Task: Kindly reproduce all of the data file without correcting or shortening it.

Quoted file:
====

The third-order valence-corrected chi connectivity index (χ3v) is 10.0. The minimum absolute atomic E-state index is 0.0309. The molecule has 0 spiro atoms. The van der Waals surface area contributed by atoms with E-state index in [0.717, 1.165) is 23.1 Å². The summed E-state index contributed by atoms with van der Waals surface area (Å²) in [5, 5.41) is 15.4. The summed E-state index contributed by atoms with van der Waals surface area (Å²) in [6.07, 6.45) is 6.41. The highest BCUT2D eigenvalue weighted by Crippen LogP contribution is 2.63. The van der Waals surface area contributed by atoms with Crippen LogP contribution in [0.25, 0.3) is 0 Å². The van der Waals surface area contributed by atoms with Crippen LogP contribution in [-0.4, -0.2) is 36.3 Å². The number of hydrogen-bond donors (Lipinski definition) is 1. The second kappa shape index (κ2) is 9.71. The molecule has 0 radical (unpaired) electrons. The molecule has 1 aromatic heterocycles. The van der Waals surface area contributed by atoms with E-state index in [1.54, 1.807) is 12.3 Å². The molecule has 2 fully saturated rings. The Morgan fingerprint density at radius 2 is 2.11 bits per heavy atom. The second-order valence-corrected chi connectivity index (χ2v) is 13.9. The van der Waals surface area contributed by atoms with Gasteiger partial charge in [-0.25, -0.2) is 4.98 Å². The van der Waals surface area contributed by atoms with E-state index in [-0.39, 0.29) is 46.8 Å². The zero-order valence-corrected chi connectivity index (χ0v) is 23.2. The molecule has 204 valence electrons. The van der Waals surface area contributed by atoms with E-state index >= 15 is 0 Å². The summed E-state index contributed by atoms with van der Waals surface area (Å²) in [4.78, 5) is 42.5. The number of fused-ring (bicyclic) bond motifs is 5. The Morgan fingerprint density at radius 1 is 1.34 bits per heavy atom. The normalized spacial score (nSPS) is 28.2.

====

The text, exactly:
The third-order valence-corrected chi connectivity index (χ3v) is 10.0. The minimum absolute atomic E-state index is 0.0309. The molecule has 0 spiro atoms. The van der Waals surface area contributed by atoms with E-state index in [0.717, 1.165) is 23.1 Å². The summed E-state index contributed by atoms with van der Waals surface area (Å²) in [5, 5.41) is 15.4. The summed E-state index contributed by atoms with van der Waals surface area (Å²) in [6.07, 6.45) is 6.41. The highest BCUT2D eigenvalue weighted by Crippen LogP contribution is 2.63. The van der Waals surface area contributed by atoms with Crippen LogP contribution in [0.25, 0.3) is 0 Å². The van der Waals surface area contributed by atoms with Crippen LogP contribution in [-0.4, -0.2) is 36.3 Å². The number of hydrogen-bond donors (Lipinski definition) is 1. The second kappa shape index (κ2) is 9.71. The molecule has 0 radical (unpaired) electrons. The molecule has 1 aromatic heterocycles. The van der Waals surface area contributed by atoms with E-state index in [1.54, 1.807) is 12.3 Å². The molecule has 2 fully saturated rings. The Morgan fingerprint density at radius 2 is 2.11 bits per heavy atom. The second-order valence-corrected chi connectivity index (χ2v) is 13.9. The van der Waals surface area contributed by atoms with Gasteiger partial charge in [-0.25, -0.2) is 4.98 Å². The van der Waals surface area contributed by atoms with E-state index in [-0.39, 0.29) is 46.8 Å². The zero-order valence-corrected chi connectivity index (χ0v) is 23.2. The molecule has 204 valence electrons. The van der Waals surface area contributed by atoms with E-state index >= 15 is 0 Å². The summed E-state index contributed by atoms with van der Waals surface area (Å²) in [4.78, 5) is 42.5. The number of fused-ring (bicyclic) bond motifs is 5. The Morgan fingerprint density at radius 1 is 1.34 bits per heavy atom. The normalized spacial score (nSPS) is 28.2.